Obsessive Compulsive Disorders (OCD) are a spectrum of psychological conditions which affect one out of every forty Americans. According to the National Institute of Mental Health, approximately 1% of the worldwide adult population suffers from OCD; 50% of those cases are classified as “severe.”
OCD is characterized by recurrent obsessions (intrusive thoughts, images, or urges) that cause anxiety or distress, and compulsions (repetitive mental or behavioral acts) that the individual feels driven to perform in relation to an obsession or according to rules that he or she has created. While the term “OCD” is now a common descriptor in everyday interactions to facetiously label repetitive behaviors or a need for order and cleanliness, the actual disorder leads to far more disruption than people typically imagine.
Obsessions are persistent, uncontrollable thoughts, impulses, or mental images that are invasive, unwanted and disturbing. They can cause marked anxiety or distress. Examples include a fear of contamination, fear of causing harm to oneself or another (for example, one’s child), fear of embarrassment, uncomfortable sexual impulses, or fear of disorder. Compulsions are repetitive behaviors or mental acts, such as counting, praying, or hand washing that are performed to control or suppress the obsessive thoughts.
Another characteristic of OCD is Thought-Action Fusion (TAF). With TAF, certain individuals confuse their thoughts with actions; for example, a person may worry that a loved one will get into a car accident, believing their thoughts may actually cause the car accident to happen.
The OCD spectrum has a wide variety of presentations. OCD centering around bodily preoccupation may manifest as Body Dysmorphic Disorder, Hypochondriasis, Trichotillomania (hair pulling), or certain eating disorders.
The OCD spectrum can also include symptoms of hoarding disorder or Disposophobia, although some psychologists believe there is a distinction between “pure hoarding” behavior and hoarding that stems from OCD.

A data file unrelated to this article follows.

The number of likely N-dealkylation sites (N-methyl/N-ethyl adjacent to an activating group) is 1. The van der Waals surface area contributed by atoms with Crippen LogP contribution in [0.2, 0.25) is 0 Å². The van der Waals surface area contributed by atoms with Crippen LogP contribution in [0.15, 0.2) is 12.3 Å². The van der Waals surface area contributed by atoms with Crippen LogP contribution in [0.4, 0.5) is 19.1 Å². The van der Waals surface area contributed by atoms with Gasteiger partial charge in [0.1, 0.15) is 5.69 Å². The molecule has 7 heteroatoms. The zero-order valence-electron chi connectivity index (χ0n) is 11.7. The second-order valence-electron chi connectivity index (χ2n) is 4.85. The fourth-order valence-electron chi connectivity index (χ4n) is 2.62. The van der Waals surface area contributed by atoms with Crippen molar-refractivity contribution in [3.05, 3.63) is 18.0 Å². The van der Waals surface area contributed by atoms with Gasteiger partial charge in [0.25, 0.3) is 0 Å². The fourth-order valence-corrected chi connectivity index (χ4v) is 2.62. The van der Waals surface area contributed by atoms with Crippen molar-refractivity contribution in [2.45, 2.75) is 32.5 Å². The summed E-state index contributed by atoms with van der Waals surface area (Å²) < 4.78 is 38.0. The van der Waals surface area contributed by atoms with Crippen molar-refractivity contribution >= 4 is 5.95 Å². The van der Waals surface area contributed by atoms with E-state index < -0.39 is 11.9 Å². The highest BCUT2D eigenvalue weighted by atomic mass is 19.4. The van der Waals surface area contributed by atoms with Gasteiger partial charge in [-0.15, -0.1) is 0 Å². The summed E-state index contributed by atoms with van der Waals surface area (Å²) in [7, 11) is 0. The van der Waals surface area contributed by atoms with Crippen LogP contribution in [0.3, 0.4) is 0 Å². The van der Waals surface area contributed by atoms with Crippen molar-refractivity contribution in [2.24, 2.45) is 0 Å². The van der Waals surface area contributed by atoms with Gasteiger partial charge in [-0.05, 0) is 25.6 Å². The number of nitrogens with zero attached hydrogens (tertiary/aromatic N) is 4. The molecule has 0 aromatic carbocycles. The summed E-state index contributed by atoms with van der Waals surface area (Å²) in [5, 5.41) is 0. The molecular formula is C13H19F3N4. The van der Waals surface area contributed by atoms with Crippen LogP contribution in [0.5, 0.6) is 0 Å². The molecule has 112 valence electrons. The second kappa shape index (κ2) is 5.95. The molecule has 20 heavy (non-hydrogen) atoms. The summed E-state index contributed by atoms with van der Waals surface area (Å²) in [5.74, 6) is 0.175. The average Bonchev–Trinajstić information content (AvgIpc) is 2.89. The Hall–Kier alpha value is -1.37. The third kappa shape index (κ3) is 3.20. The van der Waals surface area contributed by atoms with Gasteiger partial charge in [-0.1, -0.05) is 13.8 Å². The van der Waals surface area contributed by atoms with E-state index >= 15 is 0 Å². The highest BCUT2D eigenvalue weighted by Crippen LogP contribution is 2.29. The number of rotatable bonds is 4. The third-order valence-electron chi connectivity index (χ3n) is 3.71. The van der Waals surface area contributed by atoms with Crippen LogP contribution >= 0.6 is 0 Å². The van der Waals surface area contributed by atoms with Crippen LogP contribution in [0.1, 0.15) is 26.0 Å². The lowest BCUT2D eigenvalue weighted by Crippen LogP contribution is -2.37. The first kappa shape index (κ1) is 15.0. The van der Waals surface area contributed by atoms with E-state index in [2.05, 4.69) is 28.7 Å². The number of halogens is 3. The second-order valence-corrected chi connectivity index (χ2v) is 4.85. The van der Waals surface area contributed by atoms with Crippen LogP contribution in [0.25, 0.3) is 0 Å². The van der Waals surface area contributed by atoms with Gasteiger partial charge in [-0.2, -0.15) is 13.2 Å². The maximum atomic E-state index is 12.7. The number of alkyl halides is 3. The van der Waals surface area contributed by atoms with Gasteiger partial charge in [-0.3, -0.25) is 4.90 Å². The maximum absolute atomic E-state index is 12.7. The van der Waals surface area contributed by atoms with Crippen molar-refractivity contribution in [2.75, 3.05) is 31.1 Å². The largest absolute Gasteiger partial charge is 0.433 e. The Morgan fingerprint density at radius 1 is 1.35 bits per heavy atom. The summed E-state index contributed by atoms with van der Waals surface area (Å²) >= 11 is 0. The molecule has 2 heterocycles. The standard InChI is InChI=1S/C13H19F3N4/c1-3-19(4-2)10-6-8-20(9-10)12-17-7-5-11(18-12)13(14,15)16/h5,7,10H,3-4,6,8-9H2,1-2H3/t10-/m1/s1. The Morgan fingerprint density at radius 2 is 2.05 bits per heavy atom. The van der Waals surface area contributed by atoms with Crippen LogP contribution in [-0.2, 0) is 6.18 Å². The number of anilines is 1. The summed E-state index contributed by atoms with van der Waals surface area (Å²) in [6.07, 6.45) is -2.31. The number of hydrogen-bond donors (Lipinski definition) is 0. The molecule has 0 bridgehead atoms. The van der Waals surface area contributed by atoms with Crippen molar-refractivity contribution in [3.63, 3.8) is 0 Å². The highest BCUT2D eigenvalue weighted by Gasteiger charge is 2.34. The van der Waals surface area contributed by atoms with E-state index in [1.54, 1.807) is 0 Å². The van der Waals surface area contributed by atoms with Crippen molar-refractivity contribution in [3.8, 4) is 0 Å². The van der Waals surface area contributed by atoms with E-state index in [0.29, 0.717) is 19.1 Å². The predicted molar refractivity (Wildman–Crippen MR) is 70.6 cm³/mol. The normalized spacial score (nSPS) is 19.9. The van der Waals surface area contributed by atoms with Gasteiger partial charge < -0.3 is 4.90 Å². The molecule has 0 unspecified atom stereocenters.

Hoarding, portrayed in detail in the TV series “Hoarders,” is a chronic condition that requires lifelong management to control. It is defined as a psychological disorder in which individuals collect unusually large amounts of material items with the inability to voluntarily discard them regardless of whether the items have any practical use. The hoarding of items can be so overwhelming it interferes with daily functioning; sanitary problems can ensue as well, causing risk to health from mold, bacteria and animal feces.
Hoarding can affect every aspect of a person’s life, including overall well-being, hygiene, and social interactions. When an individual suffers from severe hoarding, their homes can be filled to the brim with miscellaneous “junk”, sometimes to the point that moving around within the home is nearly impossible.
It is common for hoarders to isolate themselves within their homes, experiencing anxiety at the thought of others seeing their living conditions, and therefore their social lives suffer greatly. They begin to detach from their family and friends, and dating becomes difficult as well. This isolation can also result in depression, which is a common condition that is comorbid with hoarding disorder.
For hoarders suffering from OCD, psychologists believe that the compulsive need to keep “stuff” can be a way of managing upsetting and intrusive thoughts, like concerns over cleanliness, health, or other obsessions. Keeping excess possessions becomes a way to temporarily manage these intrusive thoughts.
People that suffer from hoarding disorder but don’t necessarily show symptoms of OCD may be reluctant to let go of things in their household for other reasons, such as the belief that one day their possessions might be useful or because getting rid of things causes them distress or makes them depressed. In some cases, hoarders may not even realize that their behavior is harmful to themselves and others.
Treatment for hoarding disorder requires professional care. Because hoarding often falls under the category of OCD, the best clinically-proven way to address hoarding is with Cognitive Behavioral Therapy (CBT) and Exposure and Response Prevention (ERP). CBT helps clients to understand the errors in thought that lead to hoarding behaviors. ERP involves gradually exposing individuals to anxiety-provoking conditions and then working with the individual to avoid the compulsions.
For example, a person with hoarding disorder can be made to discard an item from their home (exposure); the coach or therapist then works with them to avoid a compulsion (bringing in more items) and helps them lower their anxiety levels. This needs to be done in a controlled environment, so as to only trigger manageable amounts of anxiety, allowing the individual to slowly increase their threshold of distress tolerance.
Depending on the degree of hoarding, this therapy can take anywhere from weeks to months, but can ultimately allow the individual to return to a functional life, now able to manage their hoarding behaviors.
Learn more about OCD and hoarding and how PCH Treatment Centers addresses these behaviors.
Obsessive compulsive disorder among adults. National Institute of Mental Health. 12 September 2017.https://www.nimh.nih.gov/health/statistics/prevalence/obsessive-compulsive-disorder-among-adults.shtml
Clinical definition of OCD. Beyond OCD Bettering Recruitment & Referrals. 12 September 2017. https://beyondocd.org/ocd-facts/clinical-definition-of-ocd